For Christmas this year, four-year-old Amelia Pinchbeck and her family want the Bendigo Health Foundation to receive generous donations for much-needed paediatric rehabilitation equipment.
A permanent and specialised rehabilitation therapy space for children is at the top of the foundation's wish list for this year's Bendigo Health Christmas Appeal.
"We know the best rehabilitation happens when kids get the opportunity to play so we want to purchase some specialised paediatric equipment that is going to help them," Bendigo Health Foundation manager Rachel Mason said.
Paediatric rehabilitation services are being delivered out of one of the two towers at Bendigo Health, which are slated for demolition once a new rehabilitation centre is complete.
The state government allocated almost $60 million towards the project in its 2019/20 budget.
The Bendigo Hospital Day Rehabilitation Centre, where the paediatric service will shift to, is expected to be completed by 2023. Construction is set to start in 2021.
Bendigo Health's rehabilitation services treat more than 100 children at any one time.
Amelia has been doing rehabilitation at Bendigo Health since she was about 10 months old.
She had a stroke 10 days before she was born.
"Amelia was born with hemiplegic cerebral palsy of the left side," her mother, Jennifer Anne Pinchbeck, said.
She said her daughter had difficulty with day-to-day tasks in the use of her left leg and arm.
"Simple things like being able to grasp things, we're working on trying to assist her to do that," Ms Pinchbeck said.
"Being able to walk independently is a huge one we're working on at the moment."
Ms Pinchbeck said her daughter was achieving things her family had never thought possible and becoming "fiercely independent."
"Linking in with services like the Victorian Paediatric Rehabilitation Service, they've given us an outline of what we can hope to achieve," she said.
"We're looking forward to what she will learn next year."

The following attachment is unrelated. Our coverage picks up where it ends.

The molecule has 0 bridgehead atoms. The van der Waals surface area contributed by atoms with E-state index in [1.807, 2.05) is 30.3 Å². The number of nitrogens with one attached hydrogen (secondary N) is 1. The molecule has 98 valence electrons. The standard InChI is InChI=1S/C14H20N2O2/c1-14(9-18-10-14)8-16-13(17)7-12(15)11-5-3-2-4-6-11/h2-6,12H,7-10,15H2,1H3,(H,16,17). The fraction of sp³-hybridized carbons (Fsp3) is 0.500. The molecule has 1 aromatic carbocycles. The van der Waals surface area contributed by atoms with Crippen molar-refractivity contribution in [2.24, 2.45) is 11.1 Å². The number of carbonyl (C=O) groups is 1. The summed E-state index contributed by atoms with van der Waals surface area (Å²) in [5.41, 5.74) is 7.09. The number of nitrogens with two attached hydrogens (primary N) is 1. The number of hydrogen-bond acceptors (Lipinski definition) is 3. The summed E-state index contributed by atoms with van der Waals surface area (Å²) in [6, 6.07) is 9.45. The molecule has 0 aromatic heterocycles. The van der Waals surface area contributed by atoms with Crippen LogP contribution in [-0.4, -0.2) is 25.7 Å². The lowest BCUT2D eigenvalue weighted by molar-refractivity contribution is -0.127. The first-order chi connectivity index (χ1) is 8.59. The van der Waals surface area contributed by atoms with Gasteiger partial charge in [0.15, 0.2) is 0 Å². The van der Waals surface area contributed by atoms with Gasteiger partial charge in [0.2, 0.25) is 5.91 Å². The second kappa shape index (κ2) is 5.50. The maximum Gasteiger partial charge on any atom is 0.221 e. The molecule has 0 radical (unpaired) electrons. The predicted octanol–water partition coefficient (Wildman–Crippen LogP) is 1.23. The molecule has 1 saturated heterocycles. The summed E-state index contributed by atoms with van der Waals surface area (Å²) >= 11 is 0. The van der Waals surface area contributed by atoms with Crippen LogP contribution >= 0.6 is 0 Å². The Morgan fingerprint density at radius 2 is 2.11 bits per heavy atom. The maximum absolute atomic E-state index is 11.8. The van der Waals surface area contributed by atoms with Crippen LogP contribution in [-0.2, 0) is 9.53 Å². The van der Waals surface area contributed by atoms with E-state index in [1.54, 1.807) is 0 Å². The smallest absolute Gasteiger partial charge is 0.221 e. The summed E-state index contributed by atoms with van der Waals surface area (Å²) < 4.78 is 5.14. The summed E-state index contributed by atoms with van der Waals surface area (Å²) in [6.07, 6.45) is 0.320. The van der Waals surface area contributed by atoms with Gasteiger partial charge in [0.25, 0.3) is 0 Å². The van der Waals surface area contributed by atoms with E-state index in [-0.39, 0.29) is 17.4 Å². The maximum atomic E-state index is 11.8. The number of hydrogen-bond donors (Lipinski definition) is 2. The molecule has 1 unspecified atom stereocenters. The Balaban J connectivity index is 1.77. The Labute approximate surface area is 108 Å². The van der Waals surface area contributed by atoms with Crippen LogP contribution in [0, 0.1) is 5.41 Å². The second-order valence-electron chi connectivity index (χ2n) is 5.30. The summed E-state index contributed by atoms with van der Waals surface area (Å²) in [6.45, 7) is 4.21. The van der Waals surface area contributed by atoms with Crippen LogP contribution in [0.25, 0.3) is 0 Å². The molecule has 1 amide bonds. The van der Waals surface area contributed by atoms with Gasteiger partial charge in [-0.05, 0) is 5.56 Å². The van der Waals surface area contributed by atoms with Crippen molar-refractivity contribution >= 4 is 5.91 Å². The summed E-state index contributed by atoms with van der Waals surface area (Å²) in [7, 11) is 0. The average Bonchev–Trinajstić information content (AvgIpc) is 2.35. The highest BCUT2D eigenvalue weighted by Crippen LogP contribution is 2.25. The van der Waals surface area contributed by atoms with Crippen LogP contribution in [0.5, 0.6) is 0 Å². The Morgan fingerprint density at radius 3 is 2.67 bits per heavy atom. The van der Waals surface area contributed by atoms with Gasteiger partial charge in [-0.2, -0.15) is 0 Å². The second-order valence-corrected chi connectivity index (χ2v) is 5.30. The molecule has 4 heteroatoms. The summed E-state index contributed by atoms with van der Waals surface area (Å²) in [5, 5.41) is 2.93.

Senior physiotherapist Suzie Smith has been working with Amelia throughout her childhood.
"In that time, from learning to walk, Amelia now loves running, climbing... she's heading off to kinder next year," Ms Smith said.
Amelia's rehabilitation includes regular physiotherapy and occupational therapy, as well as medical interventions from a visiting specialist from the Royal Children's Hospital.
"She will need to access rehabilitation on and off at different times through most of her life," Ms Smith said.
Her hope was for children like Amelia to receive services in spaces that were motivating, creative and fun.
"Currently we're in facilities that were designed with adults in mind and we have an opportunity now with the move and the refurbishment to create and deliver some child-specific spaces, which will give families so much reassurance we can actually deliver the same level of care and rehabilitation they might get at a tertiary hospital in Melbourne," Ms Smith said.
Her dream for Bendigo Health's paediatric rehabilitation services included permanent play fixtures children could come back to and enjoy.
"Currently we set things up and take them down," Ms Smith said.
Her wish list included child-sized exercise equipment, climbing structures, tools to help refine fine motor skills, and spaces for children to play and move quickly.
"I want to see some places that have a bit more privacy for families and children and their siblings," Ms Smith said.
"I'm looking forward to a space where children can run without being in a public corridor."
Ms Pinchbeck highlighted the importance of a play space that siblings could also use.
"It can be an inclusive space, which is really important," she said.
She said her family would like to see people really dig deep for paediatric rehabilitation services at Bendigo Health.
"This is such an important appeal to get behind. We're getting this amazing new rehabilitation facility. Let's make it really special," Ms Pinchbeck said.
To donate or for more information, visit bendigo-health-foundation.giveeasy.org/2020-christmas-appeal